Well over a million Colombians, clad in white and cheering "No more kidnapping," marked their independence day on Sunday with marches and concerts demanding freedom for hostages still held by leftist rebels.
Demonstrators chanted "freedom" in rallies across the Andean nation and in some 40 cities abroad including Paris, London, Miami, Beijing, Sydney and New York.
It was the second nationwide mobilization this year against the Revolutionary Armed Forces of Colombia and its abhorred policy of kidnapping for ransom or political leverage. Latin America's last major rebel army holds dozens of hostages in Colombian jungle jails, some for more than a decade.
Bogota's central Plaza Bolivar was jammed with marchers waving miniature white peace flags, balloons and Colombia's red, blue and yellow flag. A least 900,000 marched in the capital alone, said city police commander Gen. Rodolfo Palomino.
Shakira performs in jungle
In the jungle border city of Leticia, native daughter Shakira performed after singing the national anthem at a military parade presided over by President Alvaro Uribe, with the presidents of Brazil and Peru attending.
"Today is a historic day. We unite, unite our voices in a single shout: Liberty!" Shakira said. Uribe said 120,000 musicians were taking the stage in cities and villages across Colombia.
In Paris, newly freed hostage Ingrid Betancourt presided over a concert held in the shadow of the Eiffel tower. She addressed Alfonso Cano, the leader of the Revolutionary Armed Forces of Colombia that held her captive for more than six years.
"Understand that it's now time to stop spilling blood, that the time has come to exchange those rifles for roses," pleaded Betancourt, who showering hugs and kisses of appreciation on Colombian singer Juanes and Spanish singer Miguel Bose, who headlined the concert.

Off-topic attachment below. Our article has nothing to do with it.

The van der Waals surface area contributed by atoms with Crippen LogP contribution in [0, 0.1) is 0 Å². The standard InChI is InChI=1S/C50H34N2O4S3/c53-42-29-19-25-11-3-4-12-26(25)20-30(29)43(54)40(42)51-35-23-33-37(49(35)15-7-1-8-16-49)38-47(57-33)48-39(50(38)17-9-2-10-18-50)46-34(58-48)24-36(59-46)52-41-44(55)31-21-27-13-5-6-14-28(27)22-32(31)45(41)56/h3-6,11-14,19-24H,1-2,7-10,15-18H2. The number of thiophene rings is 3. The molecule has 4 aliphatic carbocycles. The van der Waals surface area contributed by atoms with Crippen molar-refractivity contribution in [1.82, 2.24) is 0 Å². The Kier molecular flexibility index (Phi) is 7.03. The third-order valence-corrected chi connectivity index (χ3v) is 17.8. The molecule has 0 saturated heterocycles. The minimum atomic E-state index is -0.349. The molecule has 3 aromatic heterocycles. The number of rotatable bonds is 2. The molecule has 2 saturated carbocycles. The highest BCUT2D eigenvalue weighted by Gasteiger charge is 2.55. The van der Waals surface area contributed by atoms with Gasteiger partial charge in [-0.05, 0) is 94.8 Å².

The Paris-raised Betancourt, whom the FARC kidnapped in 2002 while she was running for Colombia's presidency, was rescued July 2 in a bloodless military mission along with 14 other hostages including three Americans.
A Colombian police officer freed with her, Sgt. Julio Cesar Buitrago, suggested the nation mark its July 20 independence day with a march to demand the FARC release the captive comrades they left behind.
A similar series of marches were held on Feb. 4, when the FARC was in the process of releasing of six Colombian politicians, including Betancourt's campaign manager, Clara Rojas.
After those releases, the FARC declared it would free no more hostages until Uribe agreed to trade imprisoned guerrillas for captives.
On Bogota's streets, marchers on Sunday wore T-shirts bearing the message "Free Them Now!" and "Freedom for All." One group of 20 marchers wore chains around their necks, mimicking conditions of those held captive.
Uncertainty over protest's influence
While Sunday's marches marked a strong expression of solidarity and repudiation of kidnapping, some participants were doubtful they would influence obstinate rebel leaders.
"I don't think this particular march will make the FARC release people," said Heber Delgado, 24, a Bogota economic researcher.
Among marchers in Bogota was Vice President Francisco Santos, who nearly two decades ago was himself a kidnap victim of drug traffickers.
Santos told The Associated Press that the FARC must recognize that "its fight is over and that the only option is to sit down for talks that would mean laying down their arms."
Another marcher, 60-year-old Vladimiro Bayona, lost his son Alexander to a FARC kidnapping on March 18, 2000, and has not heard from him since.
While Bayona said he didn't wish to criticize Uribe, he's troubled by one thing: "I just read that (the Palestinian militant group) Hezbollah had exchanged hostages with Israel. So why can't we in Colombia do the same?"
The FARC is at its weakest point militarily in 44 years of struggle. After the bloodless July 2 rescue, which boosted the president's approval ratings to record levels, Uribe froze all international mediation efforts with the guerrillas.
The government estimates the rebels have 700 hostages but acknowledges that tally includes people kidnapped since 1996, many of whom have likely died.